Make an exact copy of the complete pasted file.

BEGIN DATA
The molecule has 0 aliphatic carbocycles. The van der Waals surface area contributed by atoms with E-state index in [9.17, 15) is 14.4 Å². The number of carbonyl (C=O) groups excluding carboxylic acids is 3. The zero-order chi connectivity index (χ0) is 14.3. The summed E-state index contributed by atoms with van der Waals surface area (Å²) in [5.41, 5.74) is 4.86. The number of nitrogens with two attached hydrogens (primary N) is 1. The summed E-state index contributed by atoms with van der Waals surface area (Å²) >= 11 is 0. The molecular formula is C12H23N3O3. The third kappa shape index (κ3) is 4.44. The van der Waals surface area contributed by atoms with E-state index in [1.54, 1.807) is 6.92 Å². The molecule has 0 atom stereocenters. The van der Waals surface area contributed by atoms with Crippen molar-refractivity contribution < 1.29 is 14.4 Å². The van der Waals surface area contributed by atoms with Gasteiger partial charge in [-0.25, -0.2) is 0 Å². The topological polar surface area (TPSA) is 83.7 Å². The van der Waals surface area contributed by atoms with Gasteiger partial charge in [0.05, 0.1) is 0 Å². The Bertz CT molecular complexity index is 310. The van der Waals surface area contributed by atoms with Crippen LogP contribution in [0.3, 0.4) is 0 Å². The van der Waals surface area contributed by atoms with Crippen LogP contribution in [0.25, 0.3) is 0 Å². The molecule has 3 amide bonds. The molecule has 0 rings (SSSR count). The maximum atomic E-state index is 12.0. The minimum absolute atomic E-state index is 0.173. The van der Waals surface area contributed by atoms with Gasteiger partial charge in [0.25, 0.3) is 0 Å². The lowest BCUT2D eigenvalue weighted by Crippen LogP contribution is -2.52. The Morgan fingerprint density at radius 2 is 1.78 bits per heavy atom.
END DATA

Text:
The molecule has 0 aliphatic carbocycles. The van der Waals surface area contributed by atoms with E-state index in [9.17, 15) is 14.4 Å². The number of carbonyl (C=O) groups excluding carboxylic acids is 3. The zero-order chi connectivity index (χ0) is 14.3. The summed E-state index contributed by atoms with van der Waals surface area (Å²) in [5.41, 5.74) is 4.86. The number of nitrogens with two attached hydrogens (primary N) is 1. The summed E-state index contributed by atoms with van der Waals surface area (Å²) >= 11 is 0. The molecular formula is C12H23N3O3. The third kappa shape index (κ3) is 4.44. The van der Waals surface area contributed by atoms with E-state index in [1.54, 1.807) is 6.92 Å². The molecule has 0 atom stereocenters. The van der Waals surface area contributed by atoms with Crippen molar-refractivity contribution < 1.29 is 14.4 Å². The van der Waals surface area contributed by atoms with Gasteiger partial charge in [-0.25, -0.2) is 0 Å². The topological polar surface area (TPSA) is 83.7 Å². The van der Waals surface area contributed by atoms with Gasteiger partial charge in [0.05, 0.1) is 0 Å². The Bertz CT molecular complexity index is 310. The van der Waals surface area contributed by atoms with Crippen LogP contribution in [0.3, 0.4) is 0 Å². The van der Waals surface area contributed by atoms with Crippen LogP contribution in [0.25, 0.3) is 0 Å². The molecule has 3 amide bonds. The molecule has 0 rings (SSSR count). The maximum atomic E-state index is 12.0. The minimum absolute atomic E-state index is 0.173. The van der Waals surface area contributed by atoms with Gasteiger partial charge in [0.25, 0.3) is 0 Å². The lowest BCUT2D eigenvalue weighted by Crippen LogP contribution is -2.52. The Morgan fingerprint density at radius 2 is 1.78 bits per heavy atom.